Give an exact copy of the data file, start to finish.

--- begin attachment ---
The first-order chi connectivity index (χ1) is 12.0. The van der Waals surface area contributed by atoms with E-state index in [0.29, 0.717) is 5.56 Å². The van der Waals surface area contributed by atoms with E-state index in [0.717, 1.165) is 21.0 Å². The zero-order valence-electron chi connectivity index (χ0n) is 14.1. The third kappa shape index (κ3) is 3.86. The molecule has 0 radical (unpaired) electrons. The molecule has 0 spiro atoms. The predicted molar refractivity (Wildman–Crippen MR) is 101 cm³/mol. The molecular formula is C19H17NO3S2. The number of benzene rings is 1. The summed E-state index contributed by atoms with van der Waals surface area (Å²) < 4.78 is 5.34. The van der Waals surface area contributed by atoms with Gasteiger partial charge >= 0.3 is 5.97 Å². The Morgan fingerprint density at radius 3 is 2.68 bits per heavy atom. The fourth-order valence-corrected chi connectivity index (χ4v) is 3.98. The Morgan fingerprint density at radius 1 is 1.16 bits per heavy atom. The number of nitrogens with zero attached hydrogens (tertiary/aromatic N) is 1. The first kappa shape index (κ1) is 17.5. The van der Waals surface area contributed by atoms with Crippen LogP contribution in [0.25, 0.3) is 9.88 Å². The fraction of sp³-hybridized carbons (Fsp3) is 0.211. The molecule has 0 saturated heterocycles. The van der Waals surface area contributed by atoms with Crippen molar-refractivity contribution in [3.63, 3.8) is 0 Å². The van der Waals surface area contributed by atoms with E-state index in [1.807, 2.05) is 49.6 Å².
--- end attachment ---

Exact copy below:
The first-order chi connectivity index (χ1) is 12.0. The van der Waals surface area contributed by atoms with E-state index in [0.29, 0.717) is 5.56 Å². The van der Waals surface area contributed by atoms with E-state index in [0.717, 1.165) is 21.0 Å². The zero-order valence-electron chi connectivity index (χ0n) is 14.1. The third kappa shape index (κ3) is 3.86. The molecule has 0 radical (unpaired) electrons. The molecule has 0 spiro atoms. The predicted molar refractivity (Wildman–Crippen MR) is 101 cm³/mol. The molecular formula is C19H17NO3S2. The number of benzene rings is 1. The summed E-state index contributed by atoms with van der Waals surface area (Å²) < 4.78 is 5.34. The van der Waals surface area contributed by atoms with Gasteiger partial charge >= 0.3 is 5.97 Å². The Morgan fingerprint density at radius 3 is 2.68 bits per heavy atom. The fourth-order valence-corrected chi connectivity index (χ4v) is 3.98. The Morgan fingerprint density at radius 1 is 1.16 bits per heavy atom. The number of nitrogens with zero attached hydrogens (tertiary/aromatic N) is 1. The first kappa shape index (κ1) is 17.5. The van der Waals surface area contributed by atoms with Crippen LogP contribution in [0.25, 0.3) is 9.88 Å². The fraction of sp³-hybridized carbons (Fsp3) is 0.211. The molecule has 0 saturated heterocycles. The van der Waals surface area contributed by atoms with Crippen molar-refractivity contribution in [3.63, 3.8) is 0 Å². The van der Waals surface area contributed by atoms with E-state index in [1.807, 2.05) is 49.6 Å².